Sometimes talking about our emotions isn’t all we think it’s cracked up to be.
While it’s true that no words are adequate for someone who has lost the love of his life, here are some phrases you want to avoid.
Traditional American masculinity did little to help Miller Williams handle his profound grief. Here’s a glimpse into his process, and the experience that brought him to it.
Loss and longing permeate this offering from Bryan Borland, an intensely lyrical, deeply imagistic remembrance of a departed brother.
John Manchester was dreading the fulfillment of his father’s last wish: that his children build him a coffin. In the end, he discovered that working alongside his son and other family members was the perfect therapy.
Nathan Daniels tells his story of experiencing multiple deaths in his family and shares ways to ease the grieving process.
Realizing that a place to grieve was critical to his healing, Ashton D’Silva Marcon turned to his new space.
Martin Spinelli, bestselling author of After the Crash, shares 7 bits of wisdom for celebrating Mother’s Day and living every other day after Mom has passed on
Like rubber bands, relationships have a certain degree of resilience: They can always bounce back to their original shape, but if you keep pulling, they will eventually wear and break.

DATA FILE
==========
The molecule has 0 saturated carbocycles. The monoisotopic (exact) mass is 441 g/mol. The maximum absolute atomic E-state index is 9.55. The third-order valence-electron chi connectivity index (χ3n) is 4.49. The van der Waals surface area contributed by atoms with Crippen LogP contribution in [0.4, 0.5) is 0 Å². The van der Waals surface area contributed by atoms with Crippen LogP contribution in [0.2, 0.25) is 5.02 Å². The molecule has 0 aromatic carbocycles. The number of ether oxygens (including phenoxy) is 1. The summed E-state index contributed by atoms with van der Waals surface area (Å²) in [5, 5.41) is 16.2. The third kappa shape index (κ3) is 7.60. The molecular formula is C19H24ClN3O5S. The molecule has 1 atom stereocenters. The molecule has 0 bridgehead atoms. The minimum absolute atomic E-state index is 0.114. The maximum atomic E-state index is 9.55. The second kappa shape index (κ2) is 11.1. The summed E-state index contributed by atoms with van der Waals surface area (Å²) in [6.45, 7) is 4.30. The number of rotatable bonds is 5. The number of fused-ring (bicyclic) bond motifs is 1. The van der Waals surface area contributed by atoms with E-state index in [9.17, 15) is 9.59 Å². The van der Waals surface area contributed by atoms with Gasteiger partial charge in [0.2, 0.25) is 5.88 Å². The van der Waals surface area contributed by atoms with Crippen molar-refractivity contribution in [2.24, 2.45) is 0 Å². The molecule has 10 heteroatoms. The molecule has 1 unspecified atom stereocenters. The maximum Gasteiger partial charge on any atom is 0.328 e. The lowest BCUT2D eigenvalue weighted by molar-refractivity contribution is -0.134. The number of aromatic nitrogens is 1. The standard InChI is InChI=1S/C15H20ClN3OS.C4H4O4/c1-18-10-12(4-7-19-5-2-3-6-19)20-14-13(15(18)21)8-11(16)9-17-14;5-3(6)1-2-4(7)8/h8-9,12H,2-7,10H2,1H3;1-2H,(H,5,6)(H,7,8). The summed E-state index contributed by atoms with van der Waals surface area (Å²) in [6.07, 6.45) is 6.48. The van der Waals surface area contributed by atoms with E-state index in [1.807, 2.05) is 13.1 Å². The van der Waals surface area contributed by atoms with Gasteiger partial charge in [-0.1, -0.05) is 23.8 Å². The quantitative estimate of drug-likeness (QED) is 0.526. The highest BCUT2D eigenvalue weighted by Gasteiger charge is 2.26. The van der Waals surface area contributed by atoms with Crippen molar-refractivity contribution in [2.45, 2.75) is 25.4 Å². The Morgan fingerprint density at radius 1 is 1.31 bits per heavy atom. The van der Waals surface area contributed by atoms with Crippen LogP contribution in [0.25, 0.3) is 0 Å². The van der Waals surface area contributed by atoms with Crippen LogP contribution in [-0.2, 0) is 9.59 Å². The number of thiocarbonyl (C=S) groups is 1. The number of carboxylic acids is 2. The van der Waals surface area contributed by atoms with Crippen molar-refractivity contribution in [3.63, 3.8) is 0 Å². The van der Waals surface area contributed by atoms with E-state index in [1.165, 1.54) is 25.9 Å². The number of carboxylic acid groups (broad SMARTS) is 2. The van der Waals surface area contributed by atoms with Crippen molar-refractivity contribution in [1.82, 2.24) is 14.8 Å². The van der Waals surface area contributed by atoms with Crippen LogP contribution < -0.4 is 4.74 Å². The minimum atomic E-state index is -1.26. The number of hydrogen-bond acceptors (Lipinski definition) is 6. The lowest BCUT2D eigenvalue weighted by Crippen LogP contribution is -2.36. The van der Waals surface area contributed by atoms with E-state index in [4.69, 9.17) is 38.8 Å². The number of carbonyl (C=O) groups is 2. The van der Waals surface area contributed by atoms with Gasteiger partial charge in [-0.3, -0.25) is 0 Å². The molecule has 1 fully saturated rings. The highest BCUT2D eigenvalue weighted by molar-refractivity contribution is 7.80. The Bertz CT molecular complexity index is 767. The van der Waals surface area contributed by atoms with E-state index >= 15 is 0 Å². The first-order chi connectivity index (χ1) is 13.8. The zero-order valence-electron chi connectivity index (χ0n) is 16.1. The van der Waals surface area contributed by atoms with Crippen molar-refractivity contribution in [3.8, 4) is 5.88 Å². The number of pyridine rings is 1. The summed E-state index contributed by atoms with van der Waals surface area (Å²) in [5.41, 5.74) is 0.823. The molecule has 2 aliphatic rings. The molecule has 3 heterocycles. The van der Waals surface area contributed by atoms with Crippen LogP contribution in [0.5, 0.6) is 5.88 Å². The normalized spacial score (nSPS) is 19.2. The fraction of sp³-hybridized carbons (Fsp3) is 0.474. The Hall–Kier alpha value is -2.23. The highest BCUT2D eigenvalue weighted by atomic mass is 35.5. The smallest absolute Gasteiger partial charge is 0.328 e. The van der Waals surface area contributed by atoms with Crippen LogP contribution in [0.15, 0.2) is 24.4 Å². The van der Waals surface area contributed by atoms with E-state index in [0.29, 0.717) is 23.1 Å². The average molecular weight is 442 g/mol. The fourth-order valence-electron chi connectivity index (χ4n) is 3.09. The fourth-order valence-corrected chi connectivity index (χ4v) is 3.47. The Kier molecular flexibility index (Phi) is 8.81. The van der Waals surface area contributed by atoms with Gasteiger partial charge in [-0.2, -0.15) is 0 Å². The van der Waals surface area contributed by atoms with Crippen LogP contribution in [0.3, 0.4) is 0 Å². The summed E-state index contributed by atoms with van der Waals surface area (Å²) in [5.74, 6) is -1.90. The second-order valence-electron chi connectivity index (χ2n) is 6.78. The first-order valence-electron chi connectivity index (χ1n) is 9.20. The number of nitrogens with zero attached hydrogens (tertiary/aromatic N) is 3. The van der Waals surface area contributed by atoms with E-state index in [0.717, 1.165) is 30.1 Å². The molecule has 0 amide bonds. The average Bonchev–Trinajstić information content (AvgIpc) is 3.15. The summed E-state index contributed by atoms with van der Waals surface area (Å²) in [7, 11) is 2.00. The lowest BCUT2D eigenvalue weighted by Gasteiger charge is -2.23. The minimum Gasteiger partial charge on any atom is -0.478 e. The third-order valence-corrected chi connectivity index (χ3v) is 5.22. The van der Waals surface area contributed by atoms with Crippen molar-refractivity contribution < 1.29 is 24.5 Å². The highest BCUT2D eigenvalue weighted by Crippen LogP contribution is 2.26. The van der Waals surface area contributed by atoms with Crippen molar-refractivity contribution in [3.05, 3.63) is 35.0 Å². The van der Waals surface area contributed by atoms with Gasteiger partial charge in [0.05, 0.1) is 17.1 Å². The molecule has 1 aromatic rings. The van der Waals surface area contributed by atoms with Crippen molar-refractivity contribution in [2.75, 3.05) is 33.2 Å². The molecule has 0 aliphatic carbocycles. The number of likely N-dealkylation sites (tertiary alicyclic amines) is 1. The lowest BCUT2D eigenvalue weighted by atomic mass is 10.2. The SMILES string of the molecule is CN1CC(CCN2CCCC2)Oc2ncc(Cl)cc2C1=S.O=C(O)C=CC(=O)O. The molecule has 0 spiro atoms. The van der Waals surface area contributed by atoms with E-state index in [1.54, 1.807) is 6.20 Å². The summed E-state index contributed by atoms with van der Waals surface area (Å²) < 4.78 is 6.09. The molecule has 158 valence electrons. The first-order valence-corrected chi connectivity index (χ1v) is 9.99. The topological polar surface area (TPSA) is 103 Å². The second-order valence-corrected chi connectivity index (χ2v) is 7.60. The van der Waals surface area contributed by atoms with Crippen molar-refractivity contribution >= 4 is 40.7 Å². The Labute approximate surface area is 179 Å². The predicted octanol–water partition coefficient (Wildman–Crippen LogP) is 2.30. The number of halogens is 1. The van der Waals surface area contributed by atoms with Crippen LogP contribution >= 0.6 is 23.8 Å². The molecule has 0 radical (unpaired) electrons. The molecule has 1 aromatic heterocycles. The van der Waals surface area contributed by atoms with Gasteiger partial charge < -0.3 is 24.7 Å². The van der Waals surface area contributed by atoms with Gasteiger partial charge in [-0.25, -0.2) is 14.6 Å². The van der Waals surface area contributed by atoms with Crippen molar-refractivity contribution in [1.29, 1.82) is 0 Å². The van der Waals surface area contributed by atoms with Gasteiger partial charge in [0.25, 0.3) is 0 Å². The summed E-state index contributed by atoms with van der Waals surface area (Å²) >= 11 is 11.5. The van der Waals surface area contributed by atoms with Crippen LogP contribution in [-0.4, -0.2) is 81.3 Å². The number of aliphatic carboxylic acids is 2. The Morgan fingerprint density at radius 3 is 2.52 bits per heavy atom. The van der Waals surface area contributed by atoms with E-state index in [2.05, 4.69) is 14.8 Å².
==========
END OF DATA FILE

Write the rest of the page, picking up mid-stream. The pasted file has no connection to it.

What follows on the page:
Ian Matteoli’s got some game.
Is DSW male-only? Let’s unravel this strange phenomenon.
It’s easy. Click on a link, get a story. Want to see it again? No problem. Take as long as you need to make up your mind.
Can you look back and smile while your feet are glued?
No relationship is always easy. But having a partner with depression can be really difficult if you don’t understand what they’re going through.
As dads, brothers, sons, teachers and coaches we have the influence to make the “R” word a thing of the past.
Raising a boy when you’re not married to his mother is difficult, but sometimes it’s the right thing to do
We all face emotional problems that are too much to handle alone. But for men, asking for help is often a challenge. This guide helps you know if it’s time.
The source isn’t really important, it’s the inspiration to love that matters.
One man explains his elopement.
Neuroscience teaches us what it means to be human.
You think life is crazy now? Rick Rosner points out how much more crazy we have to look forward to.
Love letters can woo a heart, and maybe bring world peace. Jacqueline Stone shares some examples.
When we love, we can often stumble into loss. Nathan Graziano shares with us the story of one of his first loves, leaving us to reel in the heartbreaking reality that is loving someone with depression.
Lodro Rinzler has a new take on the question every kid is asked: What do you want to be when you grow up?
What do we do when someone we know—a friend, a brother, a family member—is found to be abusing someone else? Saumya Arya Haas, with great sadness, decided what she needed to do.
There is a beauty in the human connection that comes from falling in love with someone you don’t know.
You know that moment when you’d like to rip her clothes off, and she’s given you the green light, and you are just too tired to care? That job.
My son got a sports locker. And his room and I thank him for it.